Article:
A Beginner's 20g Long Aquarium (Platys + Pygmy Corys)

JackGulley

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Tank of the Month 🏆
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Location
Athens, GA
Hi, I'm a relatively new member here, but you might have seen me already. I first took an interest in fish tanks this fall, and for my birthday in October my dad's coworker gave me their used 20 gallon. It's been up and running for about 3 months now, and I feel like it's really coming together! I really enjoy researching the science and biology behind fish-keeping.
The tank:
IMG_3578.jpeg

Current Stocking:
3 Painted platys (Julian, Susan, and Gertrude)
3 Zebra danios
2 White cloud mountain minnows
10 Neocaridina shrimp (5 cherry and 5 rili, of varying sizes)
~4 Pygmy corydoras
2 Otocinclus
2 Ramshorn snails (+like a bazillion babies)

Water Parameters:
temp: 75 degrees
hardness: 8 dH, 6? dKH (150ppm; somewhere between 120-180ppm)
pH: 7.5

History:
Started cycling toward the end of October, added live plants (2 gold ribbon and an amazon sword) as well as 4 zebra danios to provide ammonia. Completed the cycle in a few weeks with no issues. Added duckweed, java moss, crypts, a cool stick, 8 neocaridina shrimp (6 cherry/2 rili), 2 rams horns, and 2 WCMMs (something of an impulse purchase, kinda regret it as they need colder water than everything else). Unfortunately lost 4 of my cherry shrimp to the hang-on-back filter before I figured out where they were going and acquired a pre-filter sponge. Also lost 1 danio around this time to unknown cause. Added a cave made of a few rocks, and removed most of the duckweed. Snails had babies. Added 3 platies abt new years. Lost 3 of the remaining shrimp to unknown causes, but whatever it was subsided because the remaining one has done fine. Rescaped the tank a week or two ago to have a more 3-dimensional hardscape, and introduce more plants.

This past Wednesday, I bought 6 pygmy corys, 2 otos, and brought the shrimp back up to 10. Had a debacle over the past few days making sure the otos had enough food, but I've gotten them to eat Repashy Soilent Green, and also borrowed a slimy piece of driftwood to feed the otos for a while and introduce more algae to the rest of the tank.

Unfortunately one cory was very small and stressed when I bought it, and one more is MIA, but I hope to buy a few more once things settle down and I have the feeding situation figured out.

I'm planning to rehome the danios and white clouds on Monday, since they are very greedy eaters and make the cories/otos nervous. I'd like to replace them with some emerald dwarf rasboras eventually.



P.S shoutout to my dad, who used to own a large LFS and now runs the local Petsmart. He's had lots of great advice for me and I think he enjoys me following in his footsteps. I think he was actually active on this forum back in ancient times.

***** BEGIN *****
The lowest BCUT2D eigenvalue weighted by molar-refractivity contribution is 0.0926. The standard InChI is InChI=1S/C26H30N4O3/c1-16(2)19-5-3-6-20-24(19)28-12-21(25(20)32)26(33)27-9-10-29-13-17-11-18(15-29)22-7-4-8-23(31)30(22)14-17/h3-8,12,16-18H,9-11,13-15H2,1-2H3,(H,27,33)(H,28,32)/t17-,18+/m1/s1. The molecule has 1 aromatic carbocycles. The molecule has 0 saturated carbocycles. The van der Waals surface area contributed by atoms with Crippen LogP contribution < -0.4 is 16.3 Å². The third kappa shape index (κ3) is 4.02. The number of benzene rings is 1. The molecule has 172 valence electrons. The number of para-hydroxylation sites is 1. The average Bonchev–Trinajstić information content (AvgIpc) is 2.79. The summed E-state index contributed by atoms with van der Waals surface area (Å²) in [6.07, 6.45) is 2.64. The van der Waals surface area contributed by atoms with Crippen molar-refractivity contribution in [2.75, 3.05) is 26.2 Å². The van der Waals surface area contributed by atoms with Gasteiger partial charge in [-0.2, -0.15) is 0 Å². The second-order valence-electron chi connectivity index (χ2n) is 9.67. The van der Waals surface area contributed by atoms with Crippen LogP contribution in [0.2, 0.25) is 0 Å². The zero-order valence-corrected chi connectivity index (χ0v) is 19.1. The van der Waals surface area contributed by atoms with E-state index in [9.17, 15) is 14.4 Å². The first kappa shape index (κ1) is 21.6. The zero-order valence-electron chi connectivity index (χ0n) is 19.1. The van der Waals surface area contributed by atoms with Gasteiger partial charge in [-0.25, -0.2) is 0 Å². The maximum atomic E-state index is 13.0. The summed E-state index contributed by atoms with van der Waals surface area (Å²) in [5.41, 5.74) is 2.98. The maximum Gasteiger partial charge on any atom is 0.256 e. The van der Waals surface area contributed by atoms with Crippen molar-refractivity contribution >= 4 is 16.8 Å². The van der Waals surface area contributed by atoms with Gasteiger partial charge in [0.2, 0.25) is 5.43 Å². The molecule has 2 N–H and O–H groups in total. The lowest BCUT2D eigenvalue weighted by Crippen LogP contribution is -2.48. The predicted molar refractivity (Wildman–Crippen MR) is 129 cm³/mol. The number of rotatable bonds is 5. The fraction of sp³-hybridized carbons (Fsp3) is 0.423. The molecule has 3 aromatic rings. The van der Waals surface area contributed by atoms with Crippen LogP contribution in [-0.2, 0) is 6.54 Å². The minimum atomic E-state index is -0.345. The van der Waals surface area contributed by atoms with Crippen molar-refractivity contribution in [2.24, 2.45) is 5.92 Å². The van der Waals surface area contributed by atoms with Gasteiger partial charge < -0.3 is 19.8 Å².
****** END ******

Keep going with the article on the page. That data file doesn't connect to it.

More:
I'm glad your otos seem to be doing okay so far! It's very good news that they ate the repashy. Hopefully they continue to do well.

The tank looks really nice. I'll always love the way a 20 long looks. Long and shallow is the best tank shape, in my opinion. Is that large branch the wood you're borrowing? I think I remember you saying in your other thread that you think it's too big and doesn't work for your tank, but I think it actually looks really nice in there.
 
May The Force of The Hobby Be With You!! ;)

We have more in common than you realise - my parents were also in the aviaries and aquatics business for decades, owned their business, but had long retired by the time I got into keeping fish myself. In fact, it was helping to maintain my dad's ancient and last remaining tank as he was now in his 80s and couldn't manage the maintenance on his 57g living room tank anymore, so I learned more about fish in order to help care for his tank, and wound up taking it over really, and he said he wanted to give it to me for my own use once I'd started getting tanks of my own, and I've now inherited it after my dad passed in 2023.

It's lovely that you can have that bonding and passing on of wisdom from generation to generation. :)

It's been clear from your other thread, how hard you worked to save those otos (and are doing really well with them, which isn't easy! So you deserve kudos for that), and the fact you're so keen to learn and do the best for your fish, and enjoy your tank, is wonderful, and exactly the kind of person we want in the hobby and on the forum! :)

Sounds as though you've been doing pretty well getting the tank set up the way you want it. I agree with @Seisage that a 20g long is the perfect size tank, for a starter tank, for aquascaping, for many types of fish... footprint of the tank counts a lot more than volume of water for many fish, since they swim horizontally, not vertically! So tall tanks, or tiny tanks labelled as "starter tanks" are often much harder to maintain good water quality, and can't stock many types of fish, compared to a tank like a 20g Long.